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RGIII: I'm worried about this year, not next

Robert Griffin III knows his future in Washington boils down to how he handles life under center come September.

"I'm not worried about next year," Griffin told reporters Monday, per CSN Washington. "I'm worried about this year."

The Redskins quarterback spoke with optimism about a second season in coach Jay Gruden's offense, saying "you definitely feel a difference" by sticking with the program.

"The more familiarity you can have with the coaches, the system, the better," said RGIII. "You see the Tom Bradys, the Aaron Rodgers, the Peyton Mannings of this league, (they've had) the same coaches, the same system and they can grow within that system -- and that's what we're looking to build."

Redskins wideout DeSean Jackson told ESPN 980 last week, per The Washington Post, that this year's attack was about "really going back to what (Griffin's) good at doing," adding: "Whatever that is, hopefully we're able to get back to that and let him get comfortable."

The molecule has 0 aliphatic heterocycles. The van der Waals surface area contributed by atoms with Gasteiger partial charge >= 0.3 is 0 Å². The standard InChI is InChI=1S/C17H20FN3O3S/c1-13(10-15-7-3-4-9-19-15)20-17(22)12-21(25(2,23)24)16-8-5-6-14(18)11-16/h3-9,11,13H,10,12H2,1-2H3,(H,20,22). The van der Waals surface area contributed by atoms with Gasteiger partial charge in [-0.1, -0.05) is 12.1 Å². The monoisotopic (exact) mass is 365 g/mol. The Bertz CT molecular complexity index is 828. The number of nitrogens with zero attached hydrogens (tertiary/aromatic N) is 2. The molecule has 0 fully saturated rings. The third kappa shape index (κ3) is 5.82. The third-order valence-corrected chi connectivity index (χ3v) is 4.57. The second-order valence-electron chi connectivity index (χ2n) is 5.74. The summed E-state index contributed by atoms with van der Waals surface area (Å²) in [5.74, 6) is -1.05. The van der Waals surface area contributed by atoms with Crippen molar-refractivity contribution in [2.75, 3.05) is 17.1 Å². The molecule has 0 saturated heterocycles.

Griffin wouldn't give anything away, but he didn't dismiss Jackson's hints of a scheme dotted with RGIII-esque plays.

"I'm not here to give away secrets or anything like that," Griffin said. "I look forward to playing football to the best of my ability, and the best of our team's ability. Coach is going to put us in situations to help us succeed. That's what it's about. What we do well is what we're going to do."

Gruden recently said that he expects "big things" from his young quarterback. If the coach is going out of his way to draw up plays for Griffin, he and the passer are in a better place than they were last autumn, when Gruden seemed all but done with RGIII.

We can spend next offseason wondering if the 'Skins will follow through on Griffin's $16.1 million 2016 option, which is only guaranteed for injury.

The more pressing question is whether scheme tweaks will fix what we saw last year from RGIII: A quarterback hampered by slow decision-making from the pocket and lacking the speed he brought into the league in 2012. Better game tape is required before we buy into talk of a new creation in the nation's capital.

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